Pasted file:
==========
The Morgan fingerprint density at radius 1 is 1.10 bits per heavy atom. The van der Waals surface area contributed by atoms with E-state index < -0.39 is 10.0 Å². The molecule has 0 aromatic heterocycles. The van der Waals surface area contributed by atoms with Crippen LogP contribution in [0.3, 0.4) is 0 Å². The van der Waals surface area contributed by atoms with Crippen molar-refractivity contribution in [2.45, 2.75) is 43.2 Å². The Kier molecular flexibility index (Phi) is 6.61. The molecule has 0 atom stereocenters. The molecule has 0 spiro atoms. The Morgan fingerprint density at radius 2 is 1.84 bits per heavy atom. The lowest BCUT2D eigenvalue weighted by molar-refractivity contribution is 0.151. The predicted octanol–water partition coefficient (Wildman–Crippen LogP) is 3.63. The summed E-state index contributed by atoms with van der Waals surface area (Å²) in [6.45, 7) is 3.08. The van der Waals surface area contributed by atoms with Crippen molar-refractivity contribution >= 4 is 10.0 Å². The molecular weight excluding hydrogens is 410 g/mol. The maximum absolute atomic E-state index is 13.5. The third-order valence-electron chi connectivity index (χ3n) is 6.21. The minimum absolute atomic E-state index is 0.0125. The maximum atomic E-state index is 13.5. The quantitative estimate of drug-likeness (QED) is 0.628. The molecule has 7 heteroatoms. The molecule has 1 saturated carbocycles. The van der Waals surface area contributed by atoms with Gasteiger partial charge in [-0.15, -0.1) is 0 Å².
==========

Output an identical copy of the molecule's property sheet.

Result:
The Morgan fingerprint density at radius 1 is 1.10 bits per heavy atom. The van der Waals surface area contributed by atoms with E-state index < -0.39 is 10.0 Å². The molecule has 0 aromatic heterocycles. The van der Waals surface area contributed by atoms with Crippen LogP contribution in [0.3, 0.4) is 0 Å². The van der Waals surface area contributed by atoms with Crippen molar-refractivity contribution in [2.45, 2.75) is 43.2 Å². The Kier molecular flexibility index (Phi) is 6.61. The molecule has 0 atom stereocenters. The molecule has 0 spiro atoms. The Morgan fingerprint density at radius 2 is 1.84 bits per heavy atom. The lowest BCUT2D eigenvalue weighted by molar-refractivity contribution is 0.151. The predicted octanol–water partition coefficient (Wildman–Crippen LogP) is 3.63. The summed E-state index contributed by atoms with van der Waals surface area (Å²) in [6.45, 7) is 3.08. The van der Waals surface area contributed by atoms with Crippen molar-refractivity contribution >= 4 is 10.0 Å². The molecular weight excluding hydrogens is 410 g/mol. The maximum absolute atomic E-state index is 13.5. The third-order valence-electron chi connectivity index (χ3n) is 6.21. The minimum absolute atomic E-state index is 0.0125. The maximum atomic E-state index is 13.5. The quantitative estimate of drug-likeness (QED) is 0.628. The molecule has 7 heteroatoms. The molecule has 1 saturated carbocycles. The van der Waals surface area contributed by atoms with Gasteiger partial charge in [-0.15, -0.1) is 0 Å².